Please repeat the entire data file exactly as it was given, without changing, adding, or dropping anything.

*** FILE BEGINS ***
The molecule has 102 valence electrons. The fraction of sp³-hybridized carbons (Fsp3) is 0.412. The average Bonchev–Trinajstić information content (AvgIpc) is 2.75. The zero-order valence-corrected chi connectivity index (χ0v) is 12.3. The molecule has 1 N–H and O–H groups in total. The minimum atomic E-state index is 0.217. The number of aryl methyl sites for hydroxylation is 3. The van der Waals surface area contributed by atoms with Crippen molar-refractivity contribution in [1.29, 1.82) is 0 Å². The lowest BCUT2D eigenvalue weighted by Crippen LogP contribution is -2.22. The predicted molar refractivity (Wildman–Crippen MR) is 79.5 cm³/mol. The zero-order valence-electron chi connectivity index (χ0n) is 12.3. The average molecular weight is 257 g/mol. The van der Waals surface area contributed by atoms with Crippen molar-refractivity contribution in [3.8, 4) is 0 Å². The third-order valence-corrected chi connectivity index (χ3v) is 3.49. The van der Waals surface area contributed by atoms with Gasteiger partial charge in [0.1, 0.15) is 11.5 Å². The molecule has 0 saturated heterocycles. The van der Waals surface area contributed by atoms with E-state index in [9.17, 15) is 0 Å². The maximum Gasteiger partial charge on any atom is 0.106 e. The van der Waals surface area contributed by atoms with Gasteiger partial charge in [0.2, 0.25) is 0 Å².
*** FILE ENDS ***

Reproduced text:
The molecule has 102 valence electrons. The fraction of sp³-hybridized carbons (Fsp3) is 0.412. The average Bonchev–Trinajstić information content (AvgIpc) is 2.75. The zero-order valence-corrected chi connectivity index (χ0v) is 12.3. The molecule has 1 N–H and O–H groups in total. The minimum atomic E-state index is 0.217. The number of aryl methyl sites for hydroxylation is 3. The van der Waals surface area contributed by atoms with Crippen molar-refractivity contribution in [1.29, 1.82) is 0 Å². The lowest BCUT2D eigenvalue weighted by Crippen LogP contribution is -2.22. The predicted molar refractivity (Wildman–Crippen MR) is 79.5 cm³/mol. The zero-order valence-electron chi connectivity index (χ0n) is 12.3. The average molecular weight is 257 g/mol. The van der Waals surface area contributed by atoms with Crippen molar-refractivity contribution in [3.8, 4) is 0 Å². The third-order valence-corrected chi connectivity index (χ3v) is 3.49. The van der Waals surface area contributed by atoms with Gasteiger partial charge in [0.1, 0.15) is 11.5 Å². The molecule has 0 saturated heterocycles. The van der Waals surface area contributed by atoms with E-state index in [9.17, 15) is 0 Å². The maximum Gasteiger partial charge on any atom is 0.106 e. The van der Waals surface area contributed by atoms with Gasteiger partial charge in [0.2, 0.25) is 0 Å².